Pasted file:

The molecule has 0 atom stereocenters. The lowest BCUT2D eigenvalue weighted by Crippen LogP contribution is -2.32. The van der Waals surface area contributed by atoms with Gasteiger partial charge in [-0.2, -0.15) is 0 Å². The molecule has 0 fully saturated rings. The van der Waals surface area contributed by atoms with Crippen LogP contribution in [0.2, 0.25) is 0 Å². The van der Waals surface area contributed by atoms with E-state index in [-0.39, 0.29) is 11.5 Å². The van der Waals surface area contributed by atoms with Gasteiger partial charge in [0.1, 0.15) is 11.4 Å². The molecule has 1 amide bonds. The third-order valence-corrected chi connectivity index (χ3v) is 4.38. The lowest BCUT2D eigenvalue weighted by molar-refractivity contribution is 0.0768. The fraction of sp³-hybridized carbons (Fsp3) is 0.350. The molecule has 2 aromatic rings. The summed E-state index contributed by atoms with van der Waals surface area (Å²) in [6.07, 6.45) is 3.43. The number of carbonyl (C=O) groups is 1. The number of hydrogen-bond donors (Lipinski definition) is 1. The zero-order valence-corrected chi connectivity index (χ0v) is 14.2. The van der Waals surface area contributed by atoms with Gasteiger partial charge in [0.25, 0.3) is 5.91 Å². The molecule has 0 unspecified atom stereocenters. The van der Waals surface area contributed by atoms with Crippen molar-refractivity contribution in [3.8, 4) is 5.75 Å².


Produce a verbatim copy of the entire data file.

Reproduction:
The molecule has 0 atom stereocenters. The lowest BCUT2D eigenvalue weighted by Crippen LogP contribution is -2.32. The van der Waals surface area contributed by atoms with Gasteiger partial charge in [-0.2, -0.15) is 0 Å². The molecule has 0 fully saturated rings. The van der Waals surface area contributed by atoms with Crippen LogP contribution in [0.2, 0.25) is 0 Å². The van der Waals surface area contributed by atoms with E-state index in [-0.39, 0.29) is 11.5 Å². The van der Waals surface area contributed by atoms with Gasteiger partial charge in [0.1, 0.15) is 11.4 Å². The molecule has 1 amide bonds. The third-order valence-corrected chi connectivity index (χ3v) is 4.38. The lowest BCUT2D eigenvalue weighted by molar-refractivity contribution is 0.0768. The fraction of sp³-hybridized carbons (Fsp3) is 0.350. The molecule has 2 aromatic rings. The summed E-state index contributed by atoms with van der Waals surface area (Å²) in [6.07, 6.45) is 3.43. The number of carbonyl (C=O) groups is 1. The number of hydrogen-bond donors (Lipinski definition) is 1. The zero-order valence-corrected chi connectivity index (χ0v) is 14.2. The van der Waals surface area contributed by atoms with Gasteiger partial charge in [0.25, 0.3) is 5.91 Å². The molecule has 0 unspecified atom stereocenters. The van der Waals surface area contributed by atoms with Crippen molar-refractivity contribution in [3.8, 4) is 5.75 Å².